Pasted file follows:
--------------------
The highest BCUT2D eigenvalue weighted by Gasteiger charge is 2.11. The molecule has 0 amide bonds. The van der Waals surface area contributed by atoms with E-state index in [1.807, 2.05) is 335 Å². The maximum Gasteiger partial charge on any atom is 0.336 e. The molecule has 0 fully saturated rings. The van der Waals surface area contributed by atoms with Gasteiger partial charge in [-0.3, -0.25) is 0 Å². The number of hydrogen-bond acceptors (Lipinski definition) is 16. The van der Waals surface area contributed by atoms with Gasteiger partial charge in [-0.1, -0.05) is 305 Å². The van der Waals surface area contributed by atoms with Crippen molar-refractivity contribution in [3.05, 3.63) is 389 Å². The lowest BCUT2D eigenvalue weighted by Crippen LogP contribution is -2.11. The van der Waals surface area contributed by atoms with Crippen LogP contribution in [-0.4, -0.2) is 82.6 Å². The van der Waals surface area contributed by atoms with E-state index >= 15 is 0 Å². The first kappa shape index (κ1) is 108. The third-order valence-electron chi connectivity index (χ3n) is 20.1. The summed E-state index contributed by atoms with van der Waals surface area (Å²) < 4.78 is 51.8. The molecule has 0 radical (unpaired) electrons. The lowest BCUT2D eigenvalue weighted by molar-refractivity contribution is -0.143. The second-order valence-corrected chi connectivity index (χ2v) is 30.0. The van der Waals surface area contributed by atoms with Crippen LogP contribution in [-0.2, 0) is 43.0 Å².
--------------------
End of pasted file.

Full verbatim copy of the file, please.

The highest BCUT2D eigenvalue weighted by Gasteiger charge is 2.11. The molecule has 0 amide bonds. The van der Waals surface area contributed by atoms with E-state index in [1.807, 2.05) is 335 Å². The maximum Gasteiger partial charge on any atom is 0.336 e. The molecule has 0 fully saturated rings. The van der Waals surface area contributed by atoms with Gasteiger partial charge in [-0.3, -0.25) is 0 Å². The number of hydrogen-bond acceptors (Lipinski definition) is 16. The van der Waals surface area contributed by atoms with Gasteiger partial charge in [-0.1, -0.05) is 305 Å². The van der Waals surface area contributed by atoms with Crippen molar-refractivity contribution in [3.05, 3.63) is 389 Å². The lowest BCUT2D eigenvalue weighted by Crippen LogP contribution is -2.11. The van der Waals surface area contributed by atoms with Crippen LogP contribution in [-0.4, -0.2) is 82.6 Å². The van der Waals surface area contributed by atoms with E-state index >= 15 is 0 Å². The first kappa shape index (κ1) is 108. The third-order valence-electron chi connectivity index (χ3n) is 20.1. The summed E-state index contributed by atoms with van der Waals surface area (Å²) < 4.78 is 51.8. The molecule has 0 radical (unpaired) electrons. The lowest BCUT2D eigenvalue weighted by molar-refractivity contribution is -0.143. The second-order valence-corrected chi connectivity index (χ2v) is 30.0. The van der Waals surface area contributed by atoms with Crippen LogP contribution in [-0.2, 0) is 43.0 Å².